“During my presentation (at an industry conference), I stated that as a CLO, I see myself as an officer of the corporation. I worry about improving shareowner value. If it doesn’t make a difference to the bottom line, then my work has little of no value. At that point. a woman in the audience got up from her seat and left the room.”
“Later, during the Q&A section of our presentation, someone who was sitting next to the woman who had left, stood up and said, “Do you know what she said right before she exited? That she didn’t get into the training and development field to worry about the bottom line.” I was stunned. To me, that summed up the biggest problem in our profession today.” Pat Crull
In summary, to ‘earn a seat at the table’ where the business managers sit, you must:
Excerpted from What Would Andrew Do?, $17.47
Dan Pink‘s Drive, The Surprising Truth About What Motivates Us, provides convincing arguments in favor of intrinsic motivation. We have had too limited a view of what drives performance and we need a whole new operating system for some of the places where science says one thing and business does another. The patches are just barely holding the old beliefs in place.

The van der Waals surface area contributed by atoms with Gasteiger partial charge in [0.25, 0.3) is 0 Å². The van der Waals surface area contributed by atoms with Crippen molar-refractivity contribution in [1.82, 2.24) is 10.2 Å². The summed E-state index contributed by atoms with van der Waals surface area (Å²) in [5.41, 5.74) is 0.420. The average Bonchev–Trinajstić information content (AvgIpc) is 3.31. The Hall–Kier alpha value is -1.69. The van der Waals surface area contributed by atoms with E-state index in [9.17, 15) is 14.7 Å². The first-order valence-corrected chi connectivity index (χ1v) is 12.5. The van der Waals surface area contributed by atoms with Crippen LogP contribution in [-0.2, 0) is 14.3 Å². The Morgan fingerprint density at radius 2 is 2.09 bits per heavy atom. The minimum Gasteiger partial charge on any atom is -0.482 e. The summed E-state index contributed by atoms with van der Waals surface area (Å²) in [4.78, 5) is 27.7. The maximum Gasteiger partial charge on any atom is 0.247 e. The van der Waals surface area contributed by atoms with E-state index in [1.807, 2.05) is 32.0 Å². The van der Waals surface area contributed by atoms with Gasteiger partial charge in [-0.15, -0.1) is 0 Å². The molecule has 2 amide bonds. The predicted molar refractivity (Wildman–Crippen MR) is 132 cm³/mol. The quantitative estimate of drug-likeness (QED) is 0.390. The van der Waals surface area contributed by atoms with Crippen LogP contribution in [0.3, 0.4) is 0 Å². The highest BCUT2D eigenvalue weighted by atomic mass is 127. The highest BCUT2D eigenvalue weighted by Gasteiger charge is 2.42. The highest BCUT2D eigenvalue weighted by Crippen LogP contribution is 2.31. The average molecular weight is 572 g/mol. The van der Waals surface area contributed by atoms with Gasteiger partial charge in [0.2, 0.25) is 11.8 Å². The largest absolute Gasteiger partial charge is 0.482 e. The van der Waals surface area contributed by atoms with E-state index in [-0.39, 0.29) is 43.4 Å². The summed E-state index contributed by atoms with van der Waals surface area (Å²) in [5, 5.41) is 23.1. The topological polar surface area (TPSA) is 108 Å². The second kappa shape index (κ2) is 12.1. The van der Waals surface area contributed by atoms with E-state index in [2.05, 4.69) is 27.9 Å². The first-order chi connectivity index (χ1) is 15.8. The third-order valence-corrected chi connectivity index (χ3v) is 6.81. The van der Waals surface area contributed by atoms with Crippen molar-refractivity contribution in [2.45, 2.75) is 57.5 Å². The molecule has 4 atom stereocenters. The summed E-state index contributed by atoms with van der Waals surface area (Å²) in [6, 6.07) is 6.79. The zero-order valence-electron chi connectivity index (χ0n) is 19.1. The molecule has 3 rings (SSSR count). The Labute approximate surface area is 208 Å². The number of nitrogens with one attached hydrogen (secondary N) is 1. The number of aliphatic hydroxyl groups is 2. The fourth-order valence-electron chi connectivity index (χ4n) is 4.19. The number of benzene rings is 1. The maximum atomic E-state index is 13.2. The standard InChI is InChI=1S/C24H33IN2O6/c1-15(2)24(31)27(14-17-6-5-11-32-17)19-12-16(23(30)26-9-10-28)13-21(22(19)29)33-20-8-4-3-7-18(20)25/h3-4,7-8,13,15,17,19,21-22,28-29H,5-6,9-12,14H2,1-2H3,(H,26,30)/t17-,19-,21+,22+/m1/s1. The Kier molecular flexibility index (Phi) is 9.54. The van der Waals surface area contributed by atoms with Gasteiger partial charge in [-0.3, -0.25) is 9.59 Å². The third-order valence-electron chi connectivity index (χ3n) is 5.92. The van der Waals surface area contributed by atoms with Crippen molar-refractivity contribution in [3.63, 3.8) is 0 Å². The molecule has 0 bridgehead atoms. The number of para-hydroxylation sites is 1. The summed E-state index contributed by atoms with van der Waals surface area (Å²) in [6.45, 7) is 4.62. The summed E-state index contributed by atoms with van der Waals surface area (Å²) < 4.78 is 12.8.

The book’s website puts it this way:
Most of us believe that the best way to motivate ourselves and others is with external rewards like money—the carrot-and-stick approach. That’s a mistake, Daniel H. Pink says in, Drive: The Surprising Truth About What Motivates Us, his provocative and persuasive new book. The secret to high performance and satisfaction—at work, at school, and at home—is the deeply human need to direct our own lives, to learn and create new things, and to do better by ourselves and our world.